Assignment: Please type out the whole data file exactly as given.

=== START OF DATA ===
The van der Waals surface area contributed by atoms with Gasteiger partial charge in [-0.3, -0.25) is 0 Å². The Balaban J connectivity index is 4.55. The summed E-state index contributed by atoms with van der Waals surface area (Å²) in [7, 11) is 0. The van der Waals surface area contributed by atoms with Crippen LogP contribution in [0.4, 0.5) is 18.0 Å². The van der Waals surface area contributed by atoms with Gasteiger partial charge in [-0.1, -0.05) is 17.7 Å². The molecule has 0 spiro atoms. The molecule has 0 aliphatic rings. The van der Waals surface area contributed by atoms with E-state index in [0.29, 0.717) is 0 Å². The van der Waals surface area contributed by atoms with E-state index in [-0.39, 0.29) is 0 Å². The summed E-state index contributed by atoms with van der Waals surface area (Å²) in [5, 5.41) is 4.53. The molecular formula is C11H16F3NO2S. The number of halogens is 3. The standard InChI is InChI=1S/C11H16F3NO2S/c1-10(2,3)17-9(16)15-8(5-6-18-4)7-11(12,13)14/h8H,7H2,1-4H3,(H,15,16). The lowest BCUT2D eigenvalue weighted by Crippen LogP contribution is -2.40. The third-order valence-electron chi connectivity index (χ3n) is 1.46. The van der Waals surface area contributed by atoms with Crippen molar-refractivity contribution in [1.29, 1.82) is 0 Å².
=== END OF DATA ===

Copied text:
The van der Waals surface area contributed by atoms with Gasteiger partial charge in [-0.3, -0.25) is 0 Å². The Balaban J connectivity index is 4.55. The summed E-state index contributed by atoms with van der Waals surface area (Å²) in [7, 11) is 0. The van der Waals surface area contributed by atoms with Crippen LogP contribution in [0.4, 0.5) is 18.0 Å². The van der Waals surface area contributed by atoms with Gasteiger partial charge in [-0.1, -0.05) is 17.7 Å². The molecule has 0 spiro atoms. The molecule has 0 aliphatic rings. The van der Waals surface area contributed by atoms with E-state index in [0.29, 0.717) is 0 Å². The van der Waals surface area contributed by atoms with E-state index in [-0.39, 0.29) is 0 Å². The summed E-state index contributed by atoms with van der Waals surface area (Å²) in [5, 5.41) is 4.53. The molecular formula is C11H16F3NO2S. The number of halogens is 3. The standard InChI is InChI=1S/C11H16F3NO2S/c1-10(2,3)17-9(16)15-8(5-6-18-4)7-11(12,13)14/h8H,7H2,1-4H3,(H,15,16). The lowest BCUT2D eigenvalue weighted by Crippen LogP contribution is -2.40. The third-order valence-electron chi connectivity index (χ3n) is 1.46. The van der Waals surface area contributed by atoms with Crippen molar-refractivity contribution in [1.29, 1.82) is 0 Å².